As you've probably heard, signs of a slowdown are coming from the most important emerging-market nation, China. Weak February trade numbers showing a $23 billion trade deficit -- the biggest in two years -- are raising some concerns among investors.
As a consequence, big financial institutions lowered their China GDP growth forecast for the first quarter and full-year 2014. Bank of America Merrill Lynch, for example, reduced its first-quarter GDP growth forecast to 7.3% from 8% and its annual growth forecast to 7.2% from 7.6%.
You may not think that's a significant cut, but this could be the first sign of a slowdown coming to the country.
Trying to understand what's happening and where to invest in China is not easy. But in order to get a better view of what's going on in the country, start by looking at the country's stock indexes. A good one to follow is the Harvest CSI 300 index, which is composed of the largest and most liquid stocks listed on the Shenzhen and Shanghai Stock Exchange, also known as the "A" share market.
The index dropped to five-year lows after the trade numbers were released. Now, according to data compiled by Bloomberg, the CSI 300 is trading at 7.7 times projected 12-month earnings, the lowest level since 2007. So the index made a correction, but could it be a temporary overreaction? After all, the trade numbers reflect some distortion as a result of the inclusion of Chinese New Year trade figures, making year-over-year comparisons unfavorable.
If you buy this thesis, you might want to go for two ETFs that track this index: Db X-trackers Harvest CSI 300 China A-Shares (NYSEMKT:ASHR) and Market Vectors China (NYSEMKT:PEK). Keep in mind that both of these funds have dropped significantly this year, losing 9.6% and 12.2%, respectively.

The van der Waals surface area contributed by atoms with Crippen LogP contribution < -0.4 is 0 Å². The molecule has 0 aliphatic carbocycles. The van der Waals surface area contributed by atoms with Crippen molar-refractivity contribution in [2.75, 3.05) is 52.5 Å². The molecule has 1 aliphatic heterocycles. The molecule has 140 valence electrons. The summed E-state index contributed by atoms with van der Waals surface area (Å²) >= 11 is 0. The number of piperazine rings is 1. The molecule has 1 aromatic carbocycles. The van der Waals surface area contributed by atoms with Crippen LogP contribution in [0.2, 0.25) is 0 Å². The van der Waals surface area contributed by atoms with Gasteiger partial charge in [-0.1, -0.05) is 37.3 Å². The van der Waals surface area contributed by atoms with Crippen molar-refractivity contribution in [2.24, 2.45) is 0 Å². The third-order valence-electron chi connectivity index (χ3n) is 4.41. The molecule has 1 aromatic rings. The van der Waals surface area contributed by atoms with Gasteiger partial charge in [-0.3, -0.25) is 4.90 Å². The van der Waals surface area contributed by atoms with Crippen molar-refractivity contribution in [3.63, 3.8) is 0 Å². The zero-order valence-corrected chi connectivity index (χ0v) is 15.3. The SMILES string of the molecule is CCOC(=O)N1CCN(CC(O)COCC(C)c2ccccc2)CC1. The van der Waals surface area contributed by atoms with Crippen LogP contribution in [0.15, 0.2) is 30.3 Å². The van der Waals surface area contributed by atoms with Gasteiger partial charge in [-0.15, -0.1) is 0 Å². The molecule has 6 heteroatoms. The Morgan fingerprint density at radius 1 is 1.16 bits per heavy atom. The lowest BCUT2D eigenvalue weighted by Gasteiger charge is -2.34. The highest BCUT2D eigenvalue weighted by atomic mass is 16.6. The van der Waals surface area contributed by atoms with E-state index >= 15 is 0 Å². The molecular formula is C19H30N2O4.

One interesting thing about the CSI 300 index is that it does not track Chinese megacap names like China Mobile (NYSE:CHL), CNOOC (NYSE:CEO), and Baidu (NASDAQ:BIDU), as they are not listed in mainland China. Thus when you invest in these two funds, you will have significantly lower weightings in the telecom, energy, and technology sectors, and consequently a relatively high weighting in financials, industrials, materials, and consumer goods.
However, funds' allocations bring certain risks. Db X-trackers Harvest CSI 300 China A-Shares and Market Vectors China allocate 36% and 39%, respectively, to the financial sector, which is normally the first one to correct in market slowdowns.
There's another index that covers the Chinese "A" share market, MSCI China A IMI, and a recently launched ETF that follows it, KraneShares Bosera MSCI China A (NYSEMKT:KBA).
This fund allocates 32% to the financial sector -- a bit less than the other two but still worrisome, given the uncertainty. Industrials is the second-largest sector at 16%, followed by consumer discretionary at 12% and materials at 9%. The fund is very light on technology stocks at just 5%, in line with the other broad-based funds.
In addition, the KraneShares Bosera ETF has 50% more holdings than the other two ETFs, giving it broader coverage and more diversification, which could make it more stable.
Some Foolish thoughts
Despite the differences in year-to-date performance, there's a high correlation between the three funds.
Market Vectors China and db X-trackers Harvest CSI 300 are more tilted toward the financial sector, making them a bit less attractive in the current scenario. Chinese financials remain in decent shape, but investors see short-term risk.
From a longer-term point of view, if you expect more consumer-driven Chinese growth, KraneShares Bosera could be a better option, as it should get a boost from its slightly larger position in industrials.
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Louie Grint has no position in any stocks mentioned. The Motley Fool recommends Baidu. The Motley Fool owns shares of Baidu and China Mobile. Try any of our Foolish newsletter services free for 30 days. We Fools may not all hold the same opinions, but we all believe that considering a diverse range of insights makes us better investors. The Motley Fool has a disclosure policy.